Stems: branching from a simple, fleshy, fusiform root. Leaves: lower ones triternate on long petioles, upper ones sessile or reduced to simple bracts; leaflets broadly cuneate, three-cleft. Flowers: red, pendulous in anthesis; sepals spreading or reflexed, abruptly narrowed to a short claw; spurs same length as sepals.
A large gaudy flower of which it has been said: " The graceful columbine, all blushing red, Bends to the earth her crown Of honey-laden bells."
The Western Columbine does not seek the light dry soil amongst the rocks, as do its sisters, the Yellow and the Blue Columbines, but prefers a moist habitat, where its brilliant pendulous blossoms make the valleys gay.
It has bright red and gold petals, growing alternately with its five red sepals. These petals, shaped like inverted cornucopias, are usually edged as well as lined with yellow, their upper ends being narrowed to terminal tubular spurs. Linnaeus gave this plant its generic name, derived from the Latin aquila, owing to the fancied resemblance of its spurs to the claws of an eagle; while Columbine is taken from columba, "a dove," and refers to the resemblance of its nectaries to a circle of doves in a ring around a dish, which was a favourite device amongst sculptors and painters in ancient times. The numerous stamens and long slender styles of the pistils protrude like pretty golden tassels from each flower. The foliage of this tall plant, which usually grows from two to three feet high, is very abundant and fern-like; dark green on the top, and pale and whitish underneath. The larger leaves grow on long foot-stalks and are divided into three leaflets, which in their turn are three-to-five lobed and have unequally toothed edges.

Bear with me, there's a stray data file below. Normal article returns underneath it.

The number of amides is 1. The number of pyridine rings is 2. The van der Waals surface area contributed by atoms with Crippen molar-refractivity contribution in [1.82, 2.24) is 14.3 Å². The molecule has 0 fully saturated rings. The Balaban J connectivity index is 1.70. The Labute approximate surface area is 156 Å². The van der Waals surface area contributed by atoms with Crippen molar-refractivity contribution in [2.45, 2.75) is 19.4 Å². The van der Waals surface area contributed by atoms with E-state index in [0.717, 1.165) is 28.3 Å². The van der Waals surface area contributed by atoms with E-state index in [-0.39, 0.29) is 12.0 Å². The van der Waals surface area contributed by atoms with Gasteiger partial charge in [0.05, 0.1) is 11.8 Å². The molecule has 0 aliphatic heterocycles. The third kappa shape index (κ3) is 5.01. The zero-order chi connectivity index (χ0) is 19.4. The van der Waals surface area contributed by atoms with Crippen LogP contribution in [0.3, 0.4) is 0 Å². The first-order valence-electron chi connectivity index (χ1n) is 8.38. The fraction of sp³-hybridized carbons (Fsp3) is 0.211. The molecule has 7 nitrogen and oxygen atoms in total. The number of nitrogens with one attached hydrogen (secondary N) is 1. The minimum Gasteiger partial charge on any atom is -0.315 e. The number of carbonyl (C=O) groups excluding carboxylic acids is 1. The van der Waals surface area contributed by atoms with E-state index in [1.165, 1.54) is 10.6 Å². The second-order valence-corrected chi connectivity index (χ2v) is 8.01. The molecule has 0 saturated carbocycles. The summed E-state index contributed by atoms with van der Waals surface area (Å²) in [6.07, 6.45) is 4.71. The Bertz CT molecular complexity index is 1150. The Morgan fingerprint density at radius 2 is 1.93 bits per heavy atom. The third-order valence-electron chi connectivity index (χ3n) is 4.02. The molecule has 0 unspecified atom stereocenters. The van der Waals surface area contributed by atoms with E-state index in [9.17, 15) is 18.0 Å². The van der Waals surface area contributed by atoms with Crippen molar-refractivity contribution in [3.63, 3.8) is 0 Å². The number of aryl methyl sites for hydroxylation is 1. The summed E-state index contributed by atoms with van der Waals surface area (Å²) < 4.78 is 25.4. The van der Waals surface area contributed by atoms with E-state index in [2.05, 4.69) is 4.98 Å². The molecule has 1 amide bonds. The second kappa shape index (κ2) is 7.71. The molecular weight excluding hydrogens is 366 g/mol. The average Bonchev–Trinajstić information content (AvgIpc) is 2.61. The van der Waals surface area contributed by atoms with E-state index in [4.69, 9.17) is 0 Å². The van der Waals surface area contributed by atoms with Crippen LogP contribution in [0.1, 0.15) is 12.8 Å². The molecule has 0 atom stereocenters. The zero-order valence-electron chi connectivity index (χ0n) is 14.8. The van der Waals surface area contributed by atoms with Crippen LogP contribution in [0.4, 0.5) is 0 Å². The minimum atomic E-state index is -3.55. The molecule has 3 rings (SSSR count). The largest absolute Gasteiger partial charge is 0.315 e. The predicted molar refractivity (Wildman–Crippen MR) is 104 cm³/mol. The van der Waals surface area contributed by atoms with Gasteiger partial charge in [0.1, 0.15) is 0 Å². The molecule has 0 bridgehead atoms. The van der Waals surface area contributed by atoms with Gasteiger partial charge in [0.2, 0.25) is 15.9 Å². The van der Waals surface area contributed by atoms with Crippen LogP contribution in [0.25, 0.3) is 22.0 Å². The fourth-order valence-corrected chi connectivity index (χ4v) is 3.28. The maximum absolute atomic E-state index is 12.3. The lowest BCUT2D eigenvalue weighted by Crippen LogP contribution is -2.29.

There are not very many really red mountain wild flowers, and therefore the traveller takes an especial delight in finding the Western Columbine, since, like Eugene Field, he loves a blossom of "any colour at all so long as it's red." It is a plant extremely attractive to bees, butterflies, and birds, which come to sip its sweets.
Western Columbine (Aquilegia formosa)